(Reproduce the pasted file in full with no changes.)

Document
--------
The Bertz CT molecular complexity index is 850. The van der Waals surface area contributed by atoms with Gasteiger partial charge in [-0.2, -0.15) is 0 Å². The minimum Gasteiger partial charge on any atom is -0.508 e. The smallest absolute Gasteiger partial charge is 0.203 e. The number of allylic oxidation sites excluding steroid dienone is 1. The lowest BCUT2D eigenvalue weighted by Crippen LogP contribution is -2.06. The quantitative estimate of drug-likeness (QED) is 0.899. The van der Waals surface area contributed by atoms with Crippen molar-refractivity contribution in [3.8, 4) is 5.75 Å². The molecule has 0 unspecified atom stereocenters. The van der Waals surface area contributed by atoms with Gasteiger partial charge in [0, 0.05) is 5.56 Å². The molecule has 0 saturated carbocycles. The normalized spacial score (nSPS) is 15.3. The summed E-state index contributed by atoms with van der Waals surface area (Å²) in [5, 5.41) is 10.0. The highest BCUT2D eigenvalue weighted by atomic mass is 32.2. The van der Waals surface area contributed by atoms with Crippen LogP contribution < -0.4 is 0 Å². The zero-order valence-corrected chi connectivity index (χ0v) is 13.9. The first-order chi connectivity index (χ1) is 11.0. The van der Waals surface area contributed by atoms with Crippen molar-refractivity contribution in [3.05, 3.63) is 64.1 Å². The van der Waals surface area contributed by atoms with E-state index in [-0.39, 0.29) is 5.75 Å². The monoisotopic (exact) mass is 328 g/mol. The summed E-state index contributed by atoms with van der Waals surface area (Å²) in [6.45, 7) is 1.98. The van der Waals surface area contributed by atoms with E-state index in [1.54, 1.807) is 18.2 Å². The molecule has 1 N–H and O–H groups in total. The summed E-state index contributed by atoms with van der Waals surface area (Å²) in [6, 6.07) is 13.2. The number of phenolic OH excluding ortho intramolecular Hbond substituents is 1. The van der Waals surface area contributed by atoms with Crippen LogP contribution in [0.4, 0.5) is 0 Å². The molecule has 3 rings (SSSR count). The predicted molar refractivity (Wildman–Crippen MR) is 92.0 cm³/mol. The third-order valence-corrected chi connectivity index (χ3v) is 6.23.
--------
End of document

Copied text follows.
The Bertz CT molecular complexity index is 850. The van der Waals surface area contributed by atoms with Gasteiger partial charge in [-0.2, -0.15) is 0 Å². The minimum Gasteiger partial charge on any atom is -0.508 e. The smallest absolute Gasteiger partial charge is 0.203 e. The number of allylic oxidation sites excluding steroid dienone is 1. The lowest BCUT2D eigenvalue weighted by Crippen LogP contribution is -2.06. The quantitative estimate of drug-likeness (QED) is 0.899. The van der Waals surface area contributed by atoms with Crippen molar-refractivity contribution in [3.8, 4) is 5.75 Å². The molecule has 0 unspecified atom stereocenters. The van der Waals surface area contributed by atoms with Gasteiger partial charge in [0, 0.05) is 5.56 Å². The molecule has 0 saturated carbocycles. The normalized spacial score (nSPS) is 15.3. The summed E-state index contributed by atoms with van der Waals surface area (Å²) in [5, 5.41) is 10.0. The highest BCUT2D eigenvalue weighted by atomic mass is 32.2. The van der Waals surface area contributed by atoms with Crippen LogP contribution < -0.4 is 0 Å². The zero-order valence-corrected chi connectivity index (χ0v) is 13.9. The first-order chi connectivity index (χ1) is 11.0. The van der Waals surface area contributed by atoms with Crippen molar-refractivity contribution in [3.05, 3.63) is 64.1 Å². The van der Waals surface area contributed by atoms with E-state index in [-0.39, 0.29) is 5.75 Å². The monoisotopic (exact) mass is 328 g/mol. The summed E-state index contributed by atoms with van der Waals surface area (Å²) in [6.45, 7) is 1.98. The van der Waals surface area contributed by atoms with E-state index in [1.54, 1.807) is 18.2 Å². The molecule has 1 N–H and O–H groups in total. The summed E-state index contributed by atoms with van der Waals surface area (Å²) in [6, 6.07) is 13.2. The number of phenolic OH excluding ortho intramolecular Hbond substituents is 1. The van der Waals surface area contributed by atoms with Crippen LogP contribution in [0.4, 0.5) is 0 Å². The molecule has 3 rings (SSSR count). The predicted molar refractivity (Wildman–Crippen MR) is 92.0 cm³/mol. The third-order valence-corrected chi connectivity index (χ3v) is 6.23.